In the distant reflection, I see that child with red cheeks and soggy mittens giving Winter their all. Soon they’ll go inside and run the cold water that’s hot to the touch.
And I wonder, do they know that this will be their last youthful romp? Will they ever again feel the call of that bright crisp world?
I’ve looked into those green eyes now visited by crows. They look back, and I turn away, knowing they’ll haunt me like Winter’s veil.
I’ve heard a few things, the beating Winter’s cold hard heart; The biting lash of bitter Boreas harsh breath; The crack of breaking boughs shouldering such weighty burdens. Winter seeps into you; It’s cold knights try to crack and break you.
I’ve stood, this trunk of mine, too often taking root. Forgetting that my limbs are meant to move.
I’ve remembered that eager moment when darting out the door, ill-attired, not wanting to miss a volley.
Can I rip these shodden roots from their planted place? And walk amongst the crystaline field?
To once more don the gambeson and sally forth? To pull grieves and gauntlets up and woolen helmet down?
This is Winter, and it has come. To greet it, one must prepare. No more soggy mittens nor going alone out that door.
I rally my eager companions, always armoured in their suits of fur. As I don my armour, they eagerly await. I draw open the door, and we charge forth from our fortress. We take to the trail.
The older one, eight winters now, cloaked in black, takes to my side; She’s the rearguard. The younger, a veteran of six winters, takes the van—his white and grey a camouflage perfect for this day’s work.
As waves galloping across the snowy surface, they dive up then arch back down, carried forward by bursts from their hind legs.
They move as spirits free of earthly fetters. This is their domain; Their Elysium.
The younger one lowers his head and, like an owl, takes silent flight. He’s eager for a chase. “Oh,” with vaporous breath, I mutter, “the game’s afoot.”
It’s hard to know if it is his ears or nose that guide him. But he’s got a lead on a poor sojourning field worker, caught between one sanctuary and another. This pilgrim travels the season’s tunnels, hidden from Montu and Moloch’s hovering gaze.
I hope my companion doesn’t catch and shake them down for the food he thinks they have. We’re not brigands here but stewards of this land. Yet in Winter, I know the rules; food is scarce for those of the field.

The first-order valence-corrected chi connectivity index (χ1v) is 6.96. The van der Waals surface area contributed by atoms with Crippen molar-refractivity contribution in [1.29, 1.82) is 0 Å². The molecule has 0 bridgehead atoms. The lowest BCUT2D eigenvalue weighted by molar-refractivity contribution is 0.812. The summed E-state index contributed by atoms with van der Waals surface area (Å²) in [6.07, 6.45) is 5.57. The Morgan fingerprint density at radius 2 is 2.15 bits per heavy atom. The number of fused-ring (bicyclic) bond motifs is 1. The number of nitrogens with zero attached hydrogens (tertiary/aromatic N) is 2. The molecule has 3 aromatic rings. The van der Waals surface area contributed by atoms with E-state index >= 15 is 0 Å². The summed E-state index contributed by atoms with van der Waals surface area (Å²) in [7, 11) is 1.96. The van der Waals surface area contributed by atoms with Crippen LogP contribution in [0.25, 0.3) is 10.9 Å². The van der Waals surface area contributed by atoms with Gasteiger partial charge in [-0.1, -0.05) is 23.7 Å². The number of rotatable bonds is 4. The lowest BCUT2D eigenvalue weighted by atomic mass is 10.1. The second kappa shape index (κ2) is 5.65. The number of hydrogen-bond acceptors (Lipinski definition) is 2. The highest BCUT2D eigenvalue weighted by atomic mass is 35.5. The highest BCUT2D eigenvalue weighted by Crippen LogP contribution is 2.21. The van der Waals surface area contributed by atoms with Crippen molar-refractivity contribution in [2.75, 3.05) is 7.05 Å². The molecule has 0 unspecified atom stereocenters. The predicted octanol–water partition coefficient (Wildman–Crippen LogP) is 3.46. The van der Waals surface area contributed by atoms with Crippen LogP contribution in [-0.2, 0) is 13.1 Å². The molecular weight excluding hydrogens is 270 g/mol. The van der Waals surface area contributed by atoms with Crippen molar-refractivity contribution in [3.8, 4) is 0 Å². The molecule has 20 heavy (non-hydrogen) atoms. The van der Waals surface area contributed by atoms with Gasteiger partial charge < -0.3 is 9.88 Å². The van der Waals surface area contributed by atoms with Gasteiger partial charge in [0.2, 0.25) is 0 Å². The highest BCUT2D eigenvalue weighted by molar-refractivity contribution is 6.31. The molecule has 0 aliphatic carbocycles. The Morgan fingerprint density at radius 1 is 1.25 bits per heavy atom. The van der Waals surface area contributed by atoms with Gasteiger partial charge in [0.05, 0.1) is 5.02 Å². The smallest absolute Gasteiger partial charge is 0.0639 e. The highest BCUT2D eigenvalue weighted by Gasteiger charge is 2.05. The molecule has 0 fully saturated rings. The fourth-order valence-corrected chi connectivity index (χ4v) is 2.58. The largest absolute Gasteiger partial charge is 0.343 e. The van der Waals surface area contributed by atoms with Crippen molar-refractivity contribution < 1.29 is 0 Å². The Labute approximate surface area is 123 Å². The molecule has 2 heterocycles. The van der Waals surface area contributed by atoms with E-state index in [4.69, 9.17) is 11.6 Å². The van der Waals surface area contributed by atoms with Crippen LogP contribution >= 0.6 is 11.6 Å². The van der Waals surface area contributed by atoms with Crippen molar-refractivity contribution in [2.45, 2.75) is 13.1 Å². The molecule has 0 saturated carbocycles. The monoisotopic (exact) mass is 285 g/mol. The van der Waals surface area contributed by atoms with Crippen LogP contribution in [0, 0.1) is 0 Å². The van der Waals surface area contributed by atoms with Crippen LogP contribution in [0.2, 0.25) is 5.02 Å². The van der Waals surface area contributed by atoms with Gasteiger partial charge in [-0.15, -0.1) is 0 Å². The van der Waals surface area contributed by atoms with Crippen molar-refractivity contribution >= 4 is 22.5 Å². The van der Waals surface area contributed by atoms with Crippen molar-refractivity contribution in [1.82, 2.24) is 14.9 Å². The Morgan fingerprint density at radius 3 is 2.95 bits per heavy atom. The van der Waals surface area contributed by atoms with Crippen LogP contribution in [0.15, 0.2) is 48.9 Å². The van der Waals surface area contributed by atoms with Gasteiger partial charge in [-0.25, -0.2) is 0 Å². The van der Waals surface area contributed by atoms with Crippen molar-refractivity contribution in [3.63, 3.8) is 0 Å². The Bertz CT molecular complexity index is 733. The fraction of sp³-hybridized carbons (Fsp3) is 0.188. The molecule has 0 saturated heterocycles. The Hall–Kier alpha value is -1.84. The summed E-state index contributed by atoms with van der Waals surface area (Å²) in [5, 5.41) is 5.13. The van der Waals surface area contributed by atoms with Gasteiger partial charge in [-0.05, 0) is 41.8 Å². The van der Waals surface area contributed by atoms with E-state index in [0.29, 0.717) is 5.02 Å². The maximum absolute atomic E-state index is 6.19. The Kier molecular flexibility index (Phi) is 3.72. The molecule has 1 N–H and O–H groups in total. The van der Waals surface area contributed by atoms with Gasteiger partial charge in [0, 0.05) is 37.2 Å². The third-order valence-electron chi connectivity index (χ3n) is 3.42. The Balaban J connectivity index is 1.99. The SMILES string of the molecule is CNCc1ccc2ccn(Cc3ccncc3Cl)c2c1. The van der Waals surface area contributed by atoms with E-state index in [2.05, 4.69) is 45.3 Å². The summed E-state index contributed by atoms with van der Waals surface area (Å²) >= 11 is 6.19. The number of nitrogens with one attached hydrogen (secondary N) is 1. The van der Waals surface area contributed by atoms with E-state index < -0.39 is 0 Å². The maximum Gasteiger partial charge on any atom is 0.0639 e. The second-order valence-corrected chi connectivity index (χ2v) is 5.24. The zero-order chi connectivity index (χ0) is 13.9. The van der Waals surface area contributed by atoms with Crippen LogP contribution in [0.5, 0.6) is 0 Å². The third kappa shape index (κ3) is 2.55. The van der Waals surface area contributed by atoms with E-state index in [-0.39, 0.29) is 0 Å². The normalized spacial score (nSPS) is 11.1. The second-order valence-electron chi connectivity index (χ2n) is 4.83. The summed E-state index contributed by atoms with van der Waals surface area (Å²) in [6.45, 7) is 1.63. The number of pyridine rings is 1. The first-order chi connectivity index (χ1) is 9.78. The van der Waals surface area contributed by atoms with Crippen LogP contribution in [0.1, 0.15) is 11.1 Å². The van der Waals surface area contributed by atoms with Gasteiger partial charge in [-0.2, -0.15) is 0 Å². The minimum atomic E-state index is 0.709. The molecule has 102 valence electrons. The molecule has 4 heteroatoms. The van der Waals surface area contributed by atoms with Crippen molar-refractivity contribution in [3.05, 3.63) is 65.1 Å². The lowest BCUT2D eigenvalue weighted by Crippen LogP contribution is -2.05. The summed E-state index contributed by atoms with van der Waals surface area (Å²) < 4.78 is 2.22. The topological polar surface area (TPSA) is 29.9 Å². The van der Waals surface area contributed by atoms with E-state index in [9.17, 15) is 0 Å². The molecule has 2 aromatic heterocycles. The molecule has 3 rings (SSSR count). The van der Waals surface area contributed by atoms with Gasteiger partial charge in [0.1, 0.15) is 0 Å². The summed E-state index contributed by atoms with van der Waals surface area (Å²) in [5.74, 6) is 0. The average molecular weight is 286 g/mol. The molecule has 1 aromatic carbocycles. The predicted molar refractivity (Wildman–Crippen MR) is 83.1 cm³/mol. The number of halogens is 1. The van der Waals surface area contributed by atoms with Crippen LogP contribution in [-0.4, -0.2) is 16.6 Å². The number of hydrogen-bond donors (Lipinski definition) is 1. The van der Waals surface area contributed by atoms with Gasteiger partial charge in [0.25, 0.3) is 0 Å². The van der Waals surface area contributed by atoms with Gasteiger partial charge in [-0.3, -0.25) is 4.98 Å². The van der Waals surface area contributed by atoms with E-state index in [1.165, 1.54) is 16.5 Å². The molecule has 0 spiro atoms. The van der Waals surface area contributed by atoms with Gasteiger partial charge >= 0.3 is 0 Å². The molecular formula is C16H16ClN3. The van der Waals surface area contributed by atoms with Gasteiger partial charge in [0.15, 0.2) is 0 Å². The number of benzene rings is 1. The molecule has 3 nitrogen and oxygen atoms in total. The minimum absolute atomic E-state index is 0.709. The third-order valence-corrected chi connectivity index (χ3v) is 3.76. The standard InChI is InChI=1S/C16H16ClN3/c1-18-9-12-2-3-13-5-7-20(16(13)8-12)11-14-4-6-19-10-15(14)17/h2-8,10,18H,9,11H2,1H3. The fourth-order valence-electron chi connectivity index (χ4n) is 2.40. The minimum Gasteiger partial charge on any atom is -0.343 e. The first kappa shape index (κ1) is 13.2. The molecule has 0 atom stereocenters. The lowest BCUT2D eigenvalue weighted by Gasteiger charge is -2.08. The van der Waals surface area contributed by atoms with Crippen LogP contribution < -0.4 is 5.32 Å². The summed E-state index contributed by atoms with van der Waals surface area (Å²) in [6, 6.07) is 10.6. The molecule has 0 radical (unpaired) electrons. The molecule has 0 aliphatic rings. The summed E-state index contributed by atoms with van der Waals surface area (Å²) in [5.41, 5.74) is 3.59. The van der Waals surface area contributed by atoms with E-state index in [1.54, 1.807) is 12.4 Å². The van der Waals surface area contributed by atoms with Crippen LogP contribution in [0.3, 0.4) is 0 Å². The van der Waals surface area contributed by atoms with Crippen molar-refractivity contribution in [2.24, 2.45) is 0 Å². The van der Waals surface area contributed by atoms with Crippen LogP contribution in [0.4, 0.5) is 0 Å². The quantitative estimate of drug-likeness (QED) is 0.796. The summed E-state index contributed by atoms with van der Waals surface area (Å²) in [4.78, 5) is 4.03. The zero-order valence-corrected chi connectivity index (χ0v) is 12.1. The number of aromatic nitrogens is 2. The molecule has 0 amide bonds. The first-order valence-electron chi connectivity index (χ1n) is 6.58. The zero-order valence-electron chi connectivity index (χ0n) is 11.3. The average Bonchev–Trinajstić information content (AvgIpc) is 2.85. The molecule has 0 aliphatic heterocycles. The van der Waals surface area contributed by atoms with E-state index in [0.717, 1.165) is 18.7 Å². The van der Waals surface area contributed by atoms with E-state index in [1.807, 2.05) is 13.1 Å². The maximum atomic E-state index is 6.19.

Pacing around, it seems my companion’s lost the lead. That humble worker must have gone to ground.
Quick to the next venture, he again takes the lead. I look back; my other companion has kept the pace and kept us safe.
Where my lead bounds, I stomp and trod. My feet sink deep, packing down a later path. My hope is to make it easier for my shadow to keep pace.
You won’t hear her complain even as her arthritic knee clenches, a reminder of the injury of two summers past.
I, myself, walk a bit slower these days. I feel the rub of my crusted bandages that patched the work of last week’s chiurgeon’s blade.
None of us are all that young, and we dare not tarry. I know that this is a land where Death oft visits.
Forward, we check the usual haunts. The small pile of autumn’s kindling, now home to humble vole or mouse. Next, the mound of fieldstone once turned by the plough. Perhaps a possum, too far north, huddles in the rocky hearth; Seeking warmth for their naked tail.
We stop at each proud vigilant oak, still clothed in last season’s fading fashions. I whisper as I ask what they might have seen. Their silence tells me all I need to know.
We must patrol and survey the land.
I approach a youthful sentinel, stern and gray standing proud with fresh wounds from last evening’s sparing with the horned lords that travel between the Seelie realm.
I look around, and find he crowned forest lord’s trail. There, like spears piercing opal flesh, the tracks tell of his travels.
We follow for a bit but know they have entered their day’s sacred hollow. My companions, whom I know would follow me to the end, ask in silent code, “Where now?”
I look and quickly point with a jutting nose. “Home,” I say without saying.
Heading back, by a different way, I spot fine prints upon the snow; Easy to miss were it not for the nearby speck of color. Cautious, I approach and see a spot of red caught within a thin orange gossamer halo; It is a frozen reminder that Bast prowls these lands.
I look around a bit more, and amongst the brush see a grim reminder of last night’s seen; Where an agent of Bast burst in and dragged a bloodied silent worker to a grisly feast.
This is Winter. Alive yet surrounded by Death.
Pressing on, we climb the last small hill, our hearts now beating harder, having answered Winter’s challenge.
No trumpets report our return. In silence, I doff my armour and seek the warming hearth. To pour a flagon of hot spiced cider.
I settle once more, lifting my feet to rest on the nearby ottoman. I glance over at my companions now drowsing by ember’s warm glow.
The land we share is a bit more as it should be.
I look down at the glass in hand. There is no reflection to be found. No haunting visions. Just the warm embrace of coming in from the cold.
I raise my glass. To remembering waterproof mittens and proper attire! And to evening fire! And lest we forget, to journeys; both true and make-believe.